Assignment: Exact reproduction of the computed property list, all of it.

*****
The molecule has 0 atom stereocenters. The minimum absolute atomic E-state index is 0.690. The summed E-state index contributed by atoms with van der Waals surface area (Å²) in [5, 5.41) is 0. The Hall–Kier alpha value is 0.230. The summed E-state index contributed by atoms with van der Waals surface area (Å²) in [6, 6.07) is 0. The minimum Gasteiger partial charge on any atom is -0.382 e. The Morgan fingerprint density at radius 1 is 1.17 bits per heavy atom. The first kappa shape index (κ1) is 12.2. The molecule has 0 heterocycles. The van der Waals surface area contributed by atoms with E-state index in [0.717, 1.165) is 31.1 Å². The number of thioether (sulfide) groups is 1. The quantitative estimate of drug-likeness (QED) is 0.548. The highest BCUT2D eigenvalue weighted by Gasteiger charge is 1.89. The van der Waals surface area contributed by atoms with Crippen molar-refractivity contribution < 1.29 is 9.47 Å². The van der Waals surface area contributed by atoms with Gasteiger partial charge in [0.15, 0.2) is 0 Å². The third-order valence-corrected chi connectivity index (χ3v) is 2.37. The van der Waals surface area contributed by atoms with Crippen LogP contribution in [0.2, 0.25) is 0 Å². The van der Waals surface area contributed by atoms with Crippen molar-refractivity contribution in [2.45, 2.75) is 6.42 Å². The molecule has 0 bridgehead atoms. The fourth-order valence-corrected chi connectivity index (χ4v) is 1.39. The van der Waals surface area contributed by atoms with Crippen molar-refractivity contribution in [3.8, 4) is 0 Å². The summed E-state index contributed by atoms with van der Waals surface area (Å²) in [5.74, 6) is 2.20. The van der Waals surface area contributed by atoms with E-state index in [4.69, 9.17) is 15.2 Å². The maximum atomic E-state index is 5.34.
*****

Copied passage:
The molecule has 0 atom stereocenters. The minimum absolute atomic E-state index is 0.690. The summed E-state index contributed by atoms with van der Waals surface area (Å²) in [5, 5.41) is 0. The Hall–Kier alpha value is 0.230. The summed E-state index contributed by atoms with van der Waals surface area (Å²) in [6, 6.07) is 0. The minimum Gasteiger partial charge on any atom is -0.382 e. The Morgan fingerprint density at radius 1 is 1.17 bits per heavy atom. The first kappa shape index (κ1) is 12.2. The molecule has 0 heterocycles. The van der Waals surface area contributed by atoms with E-state index in [0.717, 1.165) is 31.1 Å². The number of thioether (sulfide) groups is 1. The quantitative estimate of drug-likeness (QED) is 0.548. The highest BCUT2D eigenvalue weighted by Gasteiger charge is 1.89. The van der Waals surface area contributed by atoms with Crippen molar-refractivity contribution < 1.29 is 9.47 Å². The van der Waals surface area contributed by atoms with Gasteiger partial charge in [0.15, 0.2) is 0 Å². The third-order valence-corrected chi connectivity index (χ3v) is 2.37. The van der Waals surface area contributed by atoms with Crippen LogP contribution in [0.2, 0.25) is 0 Å². The van der Waals surface area contributed by atoms with Crippen molar-refractivity contribution in [2.45, 2.75) is 6.42 Å². The molecule has 0 bridgehead atoms. The fourth-order valence-corrected chi connectivity index (χ4v) is 1.39. The van der Waals surface area contributed by atoms with Crippen molar-refractivity contribution in [3.8, 4) is 0 Å². The summed E-state index contributed by atoms with van der Waals surface area (Å²) in [5.74, 6) is 2.20. The van der Waals surface area contributed by atoms with E-state index in [4.69, 9.17) is 15.2 Å². The maximum atomic E-state index is 5.34.